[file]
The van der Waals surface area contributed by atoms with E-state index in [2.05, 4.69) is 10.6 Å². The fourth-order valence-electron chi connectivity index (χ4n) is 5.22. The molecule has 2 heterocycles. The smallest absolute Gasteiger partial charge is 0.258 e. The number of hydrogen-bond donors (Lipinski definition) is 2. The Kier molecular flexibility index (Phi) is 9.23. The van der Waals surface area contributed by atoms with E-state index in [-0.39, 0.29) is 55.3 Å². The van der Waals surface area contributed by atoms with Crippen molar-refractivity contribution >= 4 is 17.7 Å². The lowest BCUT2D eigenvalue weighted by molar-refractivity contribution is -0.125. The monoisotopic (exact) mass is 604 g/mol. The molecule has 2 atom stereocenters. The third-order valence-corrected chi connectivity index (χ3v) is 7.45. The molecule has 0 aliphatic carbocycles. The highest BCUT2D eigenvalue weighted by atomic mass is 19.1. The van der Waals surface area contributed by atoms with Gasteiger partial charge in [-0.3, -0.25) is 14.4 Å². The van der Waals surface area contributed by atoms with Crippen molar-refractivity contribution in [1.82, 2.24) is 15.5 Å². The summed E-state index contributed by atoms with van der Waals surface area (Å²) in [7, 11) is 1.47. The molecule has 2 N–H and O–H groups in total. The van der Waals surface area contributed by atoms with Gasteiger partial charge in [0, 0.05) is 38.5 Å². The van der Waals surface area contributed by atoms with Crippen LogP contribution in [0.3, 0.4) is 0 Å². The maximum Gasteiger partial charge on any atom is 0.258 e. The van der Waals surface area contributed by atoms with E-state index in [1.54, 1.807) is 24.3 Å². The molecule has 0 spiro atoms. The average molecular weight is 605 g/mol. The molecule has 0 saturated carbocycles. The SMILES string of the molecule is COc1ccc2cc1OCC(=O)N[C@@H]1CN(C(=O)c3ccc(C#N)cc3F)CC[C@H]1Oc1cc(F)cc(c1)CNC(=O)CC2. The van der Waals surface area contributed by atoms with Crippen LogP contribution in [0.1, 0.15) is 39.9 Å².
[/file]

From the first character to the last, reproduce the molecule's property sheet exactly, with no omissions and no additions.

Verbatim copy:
The van der Waals surface area contributed by atoms with E-state index in [2.05, 4.69) is 10.6 Å². The fourth-order valence-electron chi connectivity index (χ4n) is 5.22. The molecule has 2 heterocycles. The smallest absolute Gasteiger partial charge is 0.258 e. The number of hydrogen-bond donors (Lipinski definition) is 2. The Kier molecular flexibility index (Phi) is 9.23. The van der Waals surface area contributed by atoms with E-state index in [-0.39, 0.29) is 55.3 Å². The van der Waals surface area contributed by atoms with Crippen molar-refractivity contribution >= 4 is 17.7 Å². The lowest BCUT2D eigenvalue weighted by molar-refractivity contribution is -0.125. The monoisotopic (exact) mass is 604 g/mol. The molecule has 2 atom stereocenters. The third-order valence-corrected chi connectivity index (χ3v) is 7.45. The molecule has 0 aliphatic carbocycles. The highest BCUT2D eigenvalue weighted by atomic mass is 19.1. The van der Waals surface area contributed by atoms with Gasteiger partial charge in [-0.3, -0.25) is 14.4 Å². The van der Waals surface area contributed by atoms with Crippen molar-refractivity contribution in [1.82, 2.24) is 15.5 Å². The summed E-state index contributed by atoms with van der Waals surface area (Å²) in [7, 11) is 1.47. The molecule has 2 N–H and O–H groups in total. The van der Waals surface area contributed by atoms with Gasteiger partial charge in [0, 0.05) is 38.5 Å². The van der Waals surface area contributed by atoms with Crippen LogP contribution in [0.3, 0.4) is 0 Å². The maximum Gasteiger partial charge on any atom is 0.258 e. The van der Waals surface area contributed by atoms with E-state index in [1.54, 1.807) is 24.3 Å². The molecule has 0 spiro atoms. The average molecular weight is 605 g/mol. The molecule has 0 saturated carbocycles. The SMILES string of the molecule is COc1ccc2cc1OCC(=O)N[C@@H]1CN(C(=O)c3ccc(C#N)cc3F)CC[C@H]1Oc1cc(F)cc(c1)CNC(=O)CC2. The van der Waals surface area contributed by atoms with Crippen LogP contribution in [0.1, 0.15) is 39.9 Å².